Miltides was an Athenian aristocrat and statesman in the late sixth and early fifth centuries B.C.. He was archon in 524B.C. under Hippias and he was later sent by Hippias to regain Athenian control of the Chersonesus. During this time he married the daughter of the Thracian king Oloros.

After subduing the Chersonesus, he joined the Persian forces of Darius the first in a campaign against the Scythians. In Scythia he was left with some other Greek tyrants in defense of a bridge over the Danube; the Scythians suggested that they should destroy the bridge, a suggestion that he apparently supported although the majority did not. Later he was driven out of the Chersonesus by Scythians, although they withdrew and he was able to return.

He is believed to have been involved in the Ionian Revolt in 499-494 B.C. where he gained control of Lemnos. When the revolt was put down he fled to Athens, where he was put on trial and prosecuted for wielding tyrannical power in the Chersonesus.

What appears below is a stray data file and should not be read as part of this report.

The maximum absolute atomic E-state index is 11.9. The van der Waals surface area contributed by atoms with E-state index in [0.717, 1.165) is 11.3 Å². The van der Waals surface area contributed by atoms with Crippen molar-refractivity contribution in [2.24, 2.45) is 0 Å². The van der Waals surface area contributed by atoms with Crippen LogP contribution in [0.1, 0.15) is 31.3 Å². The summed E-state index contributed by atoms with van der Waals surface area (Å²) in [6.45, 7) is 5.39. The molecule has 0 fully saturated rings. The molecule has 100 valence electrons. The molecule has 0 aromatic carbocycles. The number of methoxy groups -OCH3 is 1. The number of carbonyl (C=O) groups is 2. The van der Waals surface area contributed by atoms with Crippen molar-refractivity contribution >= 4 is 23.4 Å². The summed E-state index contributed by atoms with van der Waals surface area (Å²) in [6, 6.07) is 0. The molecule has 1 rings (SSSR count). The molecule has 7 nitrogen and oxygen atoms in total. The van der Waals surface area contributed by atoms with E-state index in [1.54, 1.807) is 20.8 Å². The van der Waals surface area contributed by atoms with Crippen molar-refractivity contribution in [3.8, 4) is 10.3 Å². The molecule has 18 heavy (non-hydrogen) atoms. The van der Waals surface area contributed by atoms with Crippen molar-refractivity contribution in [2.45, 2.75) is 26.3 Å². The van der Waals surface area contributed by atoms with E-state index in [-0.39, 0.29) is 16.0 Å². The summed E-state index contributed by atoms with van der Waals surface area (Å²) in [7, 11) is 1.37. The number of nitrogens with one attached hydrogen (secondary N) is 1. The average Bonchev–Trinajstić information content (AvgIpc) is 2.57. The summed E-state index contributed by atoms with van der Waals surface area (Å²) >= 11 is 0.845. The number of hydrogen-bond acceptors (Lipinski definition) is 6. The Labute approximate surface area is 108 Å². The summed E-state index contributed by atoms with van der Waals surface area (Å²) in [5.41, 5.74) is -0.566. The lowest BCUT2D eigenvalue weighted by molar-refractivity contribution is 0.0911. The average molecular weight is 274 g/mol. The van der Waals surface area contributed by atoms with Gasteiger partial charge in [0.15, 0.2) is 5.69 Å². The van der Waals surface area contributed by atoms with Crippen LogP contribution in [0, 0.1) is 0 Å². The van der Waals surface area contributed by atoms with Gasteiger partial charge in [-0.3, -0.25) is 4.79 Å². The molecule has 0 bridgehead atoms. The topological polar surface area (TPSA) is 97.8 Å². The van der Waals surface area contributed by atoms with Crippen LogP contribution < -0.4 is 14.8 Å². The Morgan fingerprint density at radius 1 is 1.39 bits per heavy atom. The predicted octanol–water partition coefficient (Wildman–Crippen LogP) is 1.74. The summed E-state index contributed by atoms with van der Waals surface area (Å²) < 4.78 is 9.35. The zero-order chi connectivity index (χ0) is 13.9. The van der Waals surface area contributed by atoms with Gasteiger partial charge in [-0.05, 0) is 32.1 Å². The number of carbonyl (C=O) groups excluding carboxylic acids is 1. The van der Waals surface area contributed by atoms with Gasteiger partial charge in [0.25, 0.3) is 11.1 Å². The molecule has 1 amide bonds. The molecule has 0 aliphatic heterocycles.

In 490B.C. he was elected as one of the ten generals, and it was his idea to confront the Persians at Marathon and in addition he convinced the general in supreme command for the day to give his power to Miltiades. Miltiades deployed his ten thousand forces with a weak centre and strong wings. This advanced on the Persians, whose cavalry was absent. When the forces entered bow range they broke into a run, a feat not to be underestimated considering the weight of hoplite armour. The Athenian centre collapsed drawing in the Persian centre while the Athenian wing easily defeated the Persian flanks and enveloped the Persian centre. The Persians were routed and chased down to their ships where Athenians waded into the water chasing them, allegedly one Athenian seized the hull of one of the triremes in an attempt to hold it back, his hand was chopped off but so tight was his grip that the hand was still attached to the ship when it returned to Persia. Supposedly 6400 Persians died at Marathon for only 192 Athenians.

Miltiades went on to carry out a naval campaign, however he failed to take the town and was greviously wounded. He returned to Athens, where he was fined 50 talents however he died of gangrene in prison before he could pay his debt. He was succeeded by his son Kimon.

Miltiades was responsible for one of the greatest Athenian victories in history, his helmet from the battle which he dedicated to Zeus was found at Olympia, and can be seen in the museum there today.

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